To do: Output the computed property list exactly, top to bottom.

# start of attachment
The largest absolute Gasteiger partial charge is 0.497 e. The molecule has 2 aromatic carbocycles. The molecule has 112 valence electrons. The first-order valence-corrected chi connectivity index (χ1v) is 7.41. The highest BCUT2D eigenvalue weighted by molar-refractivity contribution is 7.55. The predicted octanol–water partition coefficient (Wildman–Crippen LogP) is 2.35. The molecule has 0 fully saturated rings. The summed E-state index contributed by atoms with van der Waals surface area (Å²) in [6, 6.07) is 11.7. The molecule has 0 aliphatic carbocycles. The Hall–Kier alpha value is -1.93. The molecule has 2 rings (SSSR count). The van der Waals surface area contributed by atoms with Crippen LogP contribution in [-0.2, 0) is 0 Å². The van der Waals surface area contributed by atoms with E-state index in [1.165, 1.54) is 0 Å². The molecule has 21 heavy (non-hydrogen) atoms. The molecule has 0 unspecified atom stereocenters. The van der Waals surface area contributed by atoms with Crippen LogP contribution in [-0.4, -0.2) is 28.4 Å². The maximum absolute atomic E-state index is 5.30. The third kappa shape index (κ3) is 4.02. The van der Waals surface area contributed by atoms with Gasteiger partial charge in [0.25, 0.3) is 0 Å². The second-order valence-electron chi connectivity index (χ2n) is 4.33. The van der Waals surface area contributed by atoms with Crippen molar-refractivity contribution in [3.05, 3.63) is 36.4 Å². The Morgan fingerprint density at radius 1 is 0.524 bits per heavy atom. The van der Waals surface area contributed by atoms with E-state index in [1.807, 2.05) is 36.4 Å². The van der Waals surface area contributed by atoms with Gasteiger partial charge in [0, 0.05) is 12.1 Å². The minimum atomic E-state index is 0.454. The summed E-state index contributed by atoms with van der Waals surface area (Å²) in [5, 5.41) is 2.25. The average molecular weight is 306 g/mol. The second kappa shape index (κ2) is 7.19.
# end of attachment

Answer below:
The largest absolute Gasteiger partial charge is 0.497 e. The molecule has 2 aromatic carbocycles. The molecule has 112 valence electrons. The first-order valence-corrected chi connectivity index (χ1v) is 7.41. The highest BCUT2D eigenvalue weighted by molar-refractivity contribution is 7.55. The predicted octanol–water partition coefficient (Wildman–Crippen LogP) is 2.35. The molecule has 0 fully saturated rings. The summed E-state index contributed by atoms with van der Waals surface area (Å²) in [6, 6.07) is 11.7. The molecule has 0 aliphatic carbocycles. The Hall–Kier alpha value is -1.93. The molecule has 2 rings (SSSR count). The van der Waals surface area contributed by atoms with Crippen LogP contribution in [-0.2, 0) is 0 Å². The van der Waals surface area contributed by atoms with E-state index in [1.165, 1.54) is 0 Å². The molecule has 21 heavy (non-hydrogen) atoms. The molecule has 0 unspecified atom stereocenters. The van der Waals surface area contributed by atoms with Crippen LogP contribution in [-0.4, -0.2) is 28.4 Å². The maximum absolute atomic E-state index is 5.30. The third kappa shape index (κ3) is 4.02. The van der Waals surface area contributed by atoms with Gasteiger partial charge in [0.25, 0.3) is 0 Å². The second-order valence-electron chi connectivity index (χ2n) is 4.33. The van der Waals surface area contributed by atoms with Crippen molar-refractivity contribution in [3.05, 3.63) is 36.4 Å². The Morgan fingerprint density at radius 1 is 0.524 bits per heavy atom. The van der Waals surface area contributed by atoms with E-state index in [1.807, 2.05) is 36.4 Å². The van der Waals surface area contributed by atoms with Gasteiger partial charge in [0, 0.05) is 12.1 Å². The minimum atomic E-state index is 0.454. The summed E-state index contributed by atoms with van der Waals surface area (Å²) in [5, 5.41) is 2.25. The average molecular weight is 306 g/mol. The second kappa shape index (κ2) is 7.19.